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Police lorry catches 4000 dangerous drivers

An HGV funded by Highways England has filmed offenders on motorways and major roads over the past two years

Words ByClaire Evans

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Highways England lorry driver with foot on dash using handheld mobile phone

An unmarked HGV funded by Highways England has been used by 28 English police forces to catch dangerous drivers.

Since April 2015, the lorry has spotted 4176 drivers driving in a dangerous way; 400 were given verbal warnings and more than 830 got fixed penalty notices.

Two thirds of the offences involved people using handheld mobile phones while driving. One offender in the Devon and Cornwall region sent 10 text messages while driving and another in the East Midlands was seen steering with his knees while eating food and using their phone.

Footage released by Highways England includes images of a truck driver checking a handheld mobile while his right foot was on the dashboard. Other dangerous drivers included one who was putting toothpaste on a toothbrush to clean his teeth and another who was posting on the social networking app Snapchat.

The latest statistics show that handheld mobile phone use is a factor in around two deaths on the roads every month; 124 people have died in this way over the past five years and 521 have suffered a serious injury.

Find out the penalty for using a handheld mobile while driving

Highways England decided to use a lorry because its cab is high up enough to enable officers to drive up beside cars and lorries and get a good view of what the drivers are doing.

A Highways England spokesperson said: β€œWe will continue to use the HGV to tackle deaths and serious injuries and to encourage people to improve how they drive.”

The National Police Chiefs' Council Lead for Roads Policing, chief constable Anthony Bangham, added: β€œPeople have to think about the consequences of their actions - a moment’s distraction can change innocent lives. It's never a risk worth taking.”

Consider fitting a dash cam in your car

You can record your own footage of dangerous drivers by fitting a dash cam - a small forward-facing camera which records video from behind your windscreen - in your car. If you're involved in an accident the saved footage can be used as evidence for insurance claims and - if necessary - as evidence in court.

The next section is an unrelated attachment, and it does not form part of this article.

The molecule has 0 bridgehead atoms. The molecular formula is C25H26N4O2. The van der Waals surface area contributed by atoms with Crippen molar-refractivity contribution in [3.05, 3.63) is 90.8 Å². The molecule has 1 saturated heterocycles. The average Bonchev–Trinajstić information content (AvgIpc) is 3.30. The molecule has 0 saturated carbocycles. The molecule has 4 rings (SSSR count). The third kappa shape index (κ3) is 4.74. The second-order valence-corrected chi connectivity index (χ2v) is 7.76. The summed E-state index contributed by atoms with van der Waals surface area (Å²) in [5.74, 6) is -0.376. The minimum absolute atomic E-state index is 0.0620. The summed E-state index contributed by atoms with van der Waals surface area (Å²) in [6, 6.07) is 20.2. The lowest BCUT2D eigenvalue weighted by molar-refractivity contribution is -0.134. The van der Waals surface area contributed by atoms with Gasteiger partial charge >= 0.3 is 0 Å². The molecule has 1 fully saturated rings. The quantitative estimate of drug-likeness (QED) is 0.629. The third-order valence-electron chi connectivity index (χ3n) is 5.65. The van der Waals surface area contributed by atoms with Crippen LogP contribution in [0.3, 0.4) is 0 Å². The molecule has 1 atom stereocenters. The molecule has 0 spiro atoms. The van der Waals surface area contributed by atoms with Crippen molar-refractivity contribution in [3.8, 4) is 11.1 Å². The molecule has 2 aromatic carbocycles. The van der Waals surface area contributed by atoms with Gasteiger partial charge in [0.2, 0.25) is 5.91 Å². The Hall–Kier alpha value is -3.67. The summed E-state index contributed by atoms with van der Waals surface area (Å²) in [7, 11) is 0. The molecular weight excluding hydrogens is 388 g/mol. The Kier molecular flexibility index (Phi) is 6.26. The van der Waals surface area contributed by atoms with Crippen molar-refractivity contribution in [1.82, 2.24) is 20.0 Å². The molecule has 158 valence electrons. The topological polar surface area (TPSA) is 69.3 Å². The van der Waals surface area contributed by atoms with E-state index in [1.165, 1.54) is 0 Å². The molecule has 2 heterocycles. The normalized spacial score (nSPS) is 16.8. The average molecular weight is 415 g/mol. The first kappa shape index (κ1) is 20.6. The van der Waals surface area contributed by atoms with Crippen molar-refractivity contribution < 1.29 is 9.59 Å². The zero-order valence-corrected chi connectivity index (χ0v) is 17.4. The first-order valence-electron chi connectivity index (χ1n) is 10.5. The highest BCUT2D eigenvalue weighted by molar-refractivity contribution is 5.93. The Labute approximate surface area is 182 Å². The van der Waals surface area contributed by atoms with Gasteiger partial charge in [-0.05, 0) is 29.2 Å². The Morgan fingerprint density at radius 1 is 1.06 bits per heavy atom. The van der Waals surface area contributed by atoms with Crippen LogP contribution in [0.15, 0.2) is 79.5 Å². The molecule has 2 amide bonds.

How do dash cams work?

Dash cams plug into the 12v socket in a car to power it and record on a constant loop when the engine is running. All require a MicroSD card to store the footage (although this is rarely included when you buy a dash cam) and typically a 32GB card can store around four hours of footage.

When the memory card becomes full, the camera starts recording over the earliest footage. However, sensors inside even cheap dash cams can sense when there’s been a significant change in g-force, which could signify an accident. In this case, many record around 10sec before and 20sec after the change and store it in a separate folder to ensure it isn't overwritten and deleted.

Does it make my insurance cheaper?

Watch our sat-nav app review

In some cases, you can save up to 20% on your car insurance with a dash cam, but not all insurance companies offer a discount. If they do, you’ll need to have the camera permanently fitted in the car and powered by your fusebox.

How much should I spend on a dash cam?

The cheapest dash cams cost around Β£45 and prices go up to Β£300 and beyond.

In our product test, we look at the best you can buy for under Β£150. At this price point, you can get excellent-value dash cams that do the basics very well and have a few nice extras. The best in this class record in 1080p high-definition resolution and include wi-fi, sat-nav, motion detection and accompanying smartphone apps, as well as other safety features.

The prices quoted were the cheapest we could find online at the time of writing (not including postage).

Read on to find out what the best dash cams for under Β£150 are

Best Dash Cams 2017: 7-5>

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